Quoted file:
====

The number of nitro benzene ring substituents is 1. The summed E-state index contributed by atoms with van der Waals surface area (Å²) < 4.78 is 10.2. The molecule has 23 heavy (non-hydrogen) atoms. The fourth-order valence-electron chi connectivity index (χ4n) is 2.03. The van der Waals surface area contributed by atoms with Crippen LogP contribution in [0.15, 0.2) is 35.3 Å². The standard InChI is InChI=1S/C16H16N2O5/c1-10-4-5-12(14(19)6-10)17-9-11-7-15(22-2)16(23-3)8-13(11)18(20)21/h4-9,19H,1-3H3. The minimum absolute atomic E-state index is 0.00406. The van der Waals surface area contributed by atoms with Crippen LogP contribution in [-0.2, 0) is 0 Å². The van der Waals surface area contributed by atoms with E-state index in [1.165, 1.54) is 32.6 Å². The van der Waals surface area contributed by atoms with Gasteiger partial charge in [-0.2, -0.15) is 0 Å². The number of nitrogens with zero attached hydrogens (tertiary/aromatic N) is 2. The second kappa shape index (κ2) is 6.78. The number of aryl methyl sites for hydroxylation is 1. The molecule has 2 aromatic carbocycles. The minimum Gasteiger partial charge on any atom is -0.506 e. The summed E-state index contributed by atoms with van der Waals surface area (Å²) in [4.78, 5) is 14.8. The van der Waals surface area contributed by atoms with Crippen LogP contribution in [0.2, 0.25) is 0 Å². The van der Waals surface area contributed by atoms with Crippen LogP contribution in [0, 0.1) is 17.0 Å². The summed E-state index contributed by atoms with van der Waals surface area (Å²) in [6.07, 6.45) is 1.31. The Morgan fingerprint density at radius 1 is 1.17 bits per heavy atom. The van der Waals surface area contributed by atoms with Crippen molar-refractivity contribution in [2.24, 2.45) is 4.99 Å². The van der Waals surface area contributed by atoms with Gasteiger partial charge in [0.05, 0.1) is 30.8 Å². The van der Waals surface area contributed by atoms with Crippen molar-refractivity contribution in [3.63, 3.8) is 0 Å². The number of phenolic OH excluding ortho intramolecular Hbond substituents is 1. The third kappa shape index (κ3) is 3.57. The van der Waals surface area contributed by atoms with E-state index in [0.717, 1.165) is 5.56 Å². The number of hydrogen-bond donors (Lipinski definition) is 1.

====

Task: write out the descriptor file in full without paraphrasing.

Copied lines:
The number of nitro benzene ring substituents is 1. The summed E-state index contributed by atoms with van der Waals surface area (Å²) < 4.78 is 10.2. The molecule has 23 heavy (non-hydrogen) atoms. The fourth-order valence-electron chi connectivity index (χ4n) is 2.03. The van der Waals surface area contributed by atoms with Crippen LogP contribution in [0.15, 0.2) is 35.3 Å². The standard InChI is InChI=1S/C16H16N2O5/c1-10-4-5-12(14(19)6-10)17-9-11-7-15(22-2)16(23-3)8-13(11)18(20)21/h4-9,19H,1-3H3. The minimum absolute atomic E-state index is 0.00406. The van der Waals surface area contributed by atoms with Crippen LogP contribution in [-0.2, 0) is 0 Å². The van der Waals surface area contributed by atoms with E-state index in [1.165, 1.54) is 32.6 Å². The van der Waals surface area contributed by atoms with Gasteiger partial charge in [-0.2, -0.15) is 0 Å². The number of nitrogens with zero attached hydrogens (tertiary/aromatic N) is 2. The second kappa shape index (κ2) is 6.78. The number of aryl methyl sites for hydroxylation is 1. The molecule has 2 aromatic carbocycles. The minimum Gasteiger partial charge on any atom is -0.506 e. The summed E-state index contributed by atoms with van der Waals surface area (Å²) in [4.78, 5) is 14.8. The van der Waals surface area contributed by atoms with Crippen LogP contribution in [0.2, 0.25) is 0 Å². The van der Waals surface area contributed by atoms with Crippen LogP contribution in [0, 0.1) is 17.0 Å². The summed E-state index contributed by atoms with van der Waals surface area (Å²) in [6.07, 6.45) is 1.31. The Morgan fingerprint density at radius 1 is 1.17 bits per heavy atom. The van der Waals surface area contributed by atoms with Crippen molar-refractivity contribution in [2.24, 2.45) is 4.99 Å². The van der Waals surface area contributed by atoms with Gasteiger partial charge in [0.05, 0.1) is 30.8 Å². The van der Waals surface area contributed by atoms with Crippen molar-refractivity contribution in [3.63, 3.8) is 0 Å². The number of phenolic OH excluding ortho intramolecular Hbond substituents is 1. The third kappa shape index (κ3) is 3.57. The van der Waals surface area contributed by atoms with E-state index in [0.717, 1.165) is 5.56 Å². The number of hydrogen-bond donors (Lipinski definition) is 1.